Cape Gazette


Nassau Valley Vineyards pioneered state's wine industry

Family business celebrating 20th anniversary this year
By Ron MacArthur | Jan 02, 2014
Photo by: Ron MacArthur Chardonnay grapes – one of four types of grapes grown at Nassau Valley – glisten in the sun.

Late each summer and early fall, something magical is set into motion on a 6-1/2-acre plot of land near Lewes. It's during this time that Nassau Valley Vineyards harvests vinifera grapes for some of its 15 different wines.

As the only vineyards in Sussex County, Nassau Valley is celebrating its 20th anniversary this year. It was two decades ago that Peggy Raley-Ward talked her father, Bob, into getting into the wine business on their family farm.

It was the Raleys who pioneered Delaware's wine industry in 1991 by lobbying to change state law to allow for wine production. Two years later, the Raley's winery opened for business.

They grow Chardonnay, Merlot, Cabernet Franc and Cabernet Sauvignon grapes.

NVV has received more than 190 medals from international wine competitions and has been featured in numerous national magazines, newspapers and TV shows.

Peggy Raley-Ward, co-owner of the vineyards, works picking grapes during the late-summer harvest. (Photo by: Ron MacArthur)
Nick Verderame helps with the harvest of Merlot grapes. (Photo by: Ron MacArthur)
Crates are stacked and ready for another harvest day. (Photo by: Ron MacArthur)
George Kachnovitz Jr. loads crates of Chardonnay grapes into a waiting truck for transport to the nearby winery. (Photo by: Ron MacArthur)
Nassau Valley Vineyards is celebrating its 20th anniversary. (Photo by: Ron MacArthur)
Shane Kelley, left, and Mike Reese unload grapes to weigh them before the wine-making process gets underway. (Photo by: Ron MacArthur)
Nelson Ayala pours grapes into a masher to drain out the juice. The machine also separates out stems and leaves. (Photo by: Ron MacArthur)
Nassau Valley's winery comes to life during harvest time. (Photo by: Ron MacArthur)
Peggy Raley-Ward and her sister, Suzette Hopkins, are co-owners of Nassau Valley Vineyards. (Source: Submitted)
Wine-maker Mike Reese stirs wine juice in the first step of the process. (Photo by: Ron MacArthur)
Several large stainless steel tanks store wine as it ages. (Photo by: Ron MacArthur)
Merlot grapes sit in a crate after being picked. (Photo by: Ron MacArthur)
Nassau Valley Vineyards resembles wineries in other locales of the country. (Photo by: Ron MacArthur)
Shane Raley and George Kachnovitz Jr. unload crates into the winery. (Photo by: Ron MacArthur)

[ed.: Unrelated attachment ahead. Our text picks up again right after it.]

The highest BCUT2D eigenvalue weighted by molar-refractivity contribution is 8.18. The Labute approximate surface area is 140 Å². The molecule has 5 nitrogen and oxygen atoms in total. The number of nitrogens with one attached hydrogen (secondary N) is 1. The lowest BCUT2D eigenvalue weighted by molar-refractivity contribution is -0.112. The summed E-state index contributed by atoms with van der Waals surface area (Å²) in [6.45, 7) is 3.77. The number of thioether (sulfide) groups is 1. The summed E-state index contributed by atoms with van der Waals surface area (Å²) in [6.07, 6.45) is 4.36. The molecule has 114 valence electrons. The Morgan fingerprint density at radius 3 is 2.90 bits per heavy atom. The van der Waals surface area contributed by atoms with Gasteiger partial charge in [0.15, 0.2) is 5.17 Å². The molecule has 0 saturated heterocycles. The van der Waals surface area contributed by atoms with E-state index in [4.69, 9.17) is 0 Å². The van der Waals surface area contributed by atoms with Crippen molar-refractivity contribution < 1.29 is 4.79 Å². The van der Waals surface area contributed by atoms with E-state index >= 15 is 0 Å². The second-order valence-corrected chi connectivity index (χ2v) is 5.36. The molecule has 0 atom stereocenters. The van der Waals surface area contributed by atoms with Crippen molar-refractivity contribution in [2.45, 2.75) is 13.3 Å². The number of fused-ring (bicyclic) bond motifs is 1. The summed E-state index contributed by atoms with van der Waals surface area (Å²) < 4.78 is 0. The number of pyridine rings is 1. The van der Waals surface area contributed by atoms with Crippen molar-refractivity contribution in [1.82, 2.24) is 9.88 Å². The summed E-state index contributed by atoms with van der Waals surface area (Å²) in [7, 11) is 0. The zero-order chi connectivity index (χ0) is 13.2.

A stained-glass window contains the initials of the vineyards, celebrating its 20th anniversary. (Photo by: Ron MacArthur)
Many buildings make up the Nassau Valley winery and events center. (Photo by: Ron MacArthur)
Some of the 15 different types of Nassau Valley wines are on display in the vineyard's shop. (Photo by: Ron MacArthur)
Anyone who knew the late Bob Raley, knows who this wine is named for. (Photo by: Ron MacArthur)
The vineyard's facilities also include a museum devoted to the history of wine. (Photo by: Ron MacArthur)
Over the years, Nassau Valley Vineyards has won dozens of medals for its wines. (Photo by: Ron MacArthur)
The vineyards has grown to include venues for weddings and other special events. (Photo by: Ron MacArthur)
Bottles are lined up for sale in the winery. (Photo by: Ron MacArthur)
Nassau Valley offers room for art and photography exhibits. (Photo by: Ron MacArthur)
Mike Reese uses a pump and vacuum to transfer wine from one tank to another to clean out sediment in a process called racking. The process is done four or five times depending on the type of wine. (Photo by: Ron MacArthur)
All of the wine juice from the 2013 harvest is stored in 300- to 500-gallon stainless steel fermentation tanks. Bottling will start in early spring of 2014 for most types of wine. (Photo by: Ron MacArthur)
Wine-maker Mike Reese, who has been at Nassau Valley for five years, stands in the middle of French oak barrels containing Indian River Red Vintner's Blend wine. Wine ages up to 14 months in the barrels. (Photo by: Ron MacArthur)
Wine-maker Mike Reese makes adjustments to the vineyard's filtering machine. (Photo by: Ron MacArthur)
The vineyard's bottling machine is old-school, but very effective. (Photo by: Ron MacArthur)
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